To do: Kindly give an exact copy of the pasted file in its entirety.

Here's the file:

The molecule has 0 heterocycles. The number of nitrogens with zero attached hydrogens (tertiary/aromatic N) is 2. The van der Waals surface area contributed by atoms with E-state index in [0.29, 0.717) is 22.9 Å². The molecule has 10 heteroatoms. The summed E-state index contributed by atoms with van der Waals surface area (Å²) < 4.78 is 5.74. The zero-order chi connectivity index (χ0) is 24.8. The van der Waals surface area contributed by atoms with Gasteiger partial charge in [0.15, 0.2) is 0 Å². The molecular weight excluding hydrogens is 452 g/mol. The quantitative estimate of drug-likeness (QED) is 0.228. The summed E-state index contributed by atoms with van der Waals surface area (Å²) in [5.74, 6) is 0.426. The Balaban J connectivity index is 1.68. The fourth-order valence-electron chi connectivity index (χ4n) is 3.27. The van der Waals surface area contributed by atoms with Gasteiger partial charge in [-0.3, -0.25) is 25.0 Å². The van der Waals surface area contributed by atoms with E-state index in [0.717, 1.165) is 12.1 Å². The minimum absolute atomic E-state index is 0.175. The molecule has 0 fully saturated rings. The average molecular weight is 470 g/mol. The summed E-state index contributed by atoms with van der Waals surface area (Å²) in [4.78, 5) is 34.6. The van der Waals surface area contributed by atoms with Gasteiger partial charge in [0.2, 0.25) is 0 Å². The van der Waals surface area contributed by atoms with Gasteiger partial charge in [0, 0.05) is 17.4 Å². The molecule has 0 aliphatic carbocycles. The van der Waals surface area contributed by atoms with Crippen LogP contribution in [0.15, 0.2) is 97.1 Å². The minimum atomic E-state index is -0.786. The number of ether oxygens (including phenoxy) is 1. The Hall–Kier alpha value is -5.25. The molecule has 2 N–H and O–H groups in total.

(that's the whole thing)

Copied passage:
The molecule has 0 heterocycles. The number of nitrogens with zero attached hydrogens (tertiary/aromatic N) is 2. The van der Waals surface area contributed by atoms with E-state index in [0.29, 0.717) is 22.9 Å². The molecule has 10 heteroatoms. The summed E-state index contributed by atoms with van der Waals surface area (Å²) < 4.78 is 5.74. The zero-order chi connectivity index (χ0) is 24.8. The van der Waals surface area contributed by atoms with Gasteiger partial charge in [0.15, 0.2) is 0 Å². The molecular weight excluding hydrogens is 452 g/mol. The quantitative estimate of drug-likeness (QED) is 0.228. The summed E-state index contributed by atoms with van der Waals surface area (Å²) in [5.74, 6) is 0.426. The Balaban J connectivity index is 1.68. The fourth-order valence-electron chi connectivity index (χ4n) is 3.27. The van der Waals surface area contributed by atoms with Gasteiger partial charge in [-0.3, -0.25) is 25.0 Å². The van der Waals surface area contributed by atoms with E-state index in [0.717, 1.165) is 12.1 Å². The minimum absolute atomic E-state index is 0.175. The molecule has 0 fully saturated rings. The average molecular weight is 470 g/mol. The summed E-state index contributed by atoms with van der Waals surface area (Å²) in [4.78, 5) is 34.6. The van der Waals surface area contributed by atoms with Gasteiger partial charge in [0.2, 0.25) is 0 Å². The van der Waals surface area contributed by atoms with Gasteiger partial charge in [0, 0.05) is 17.4 Å². The molecule has 0 aliphatic carbocycles. The van der Waals surface area contributed by atoms with Crippen LogP contribution in [0.15, 0.2) is 97.1 Å². The minimum atomic E-state index is -0.786. The number of ether oxygens (including phenoxy) is 1. The Hall–Kier alpha value is -5.25. The molecule has 2 N–H and O–H groups in total.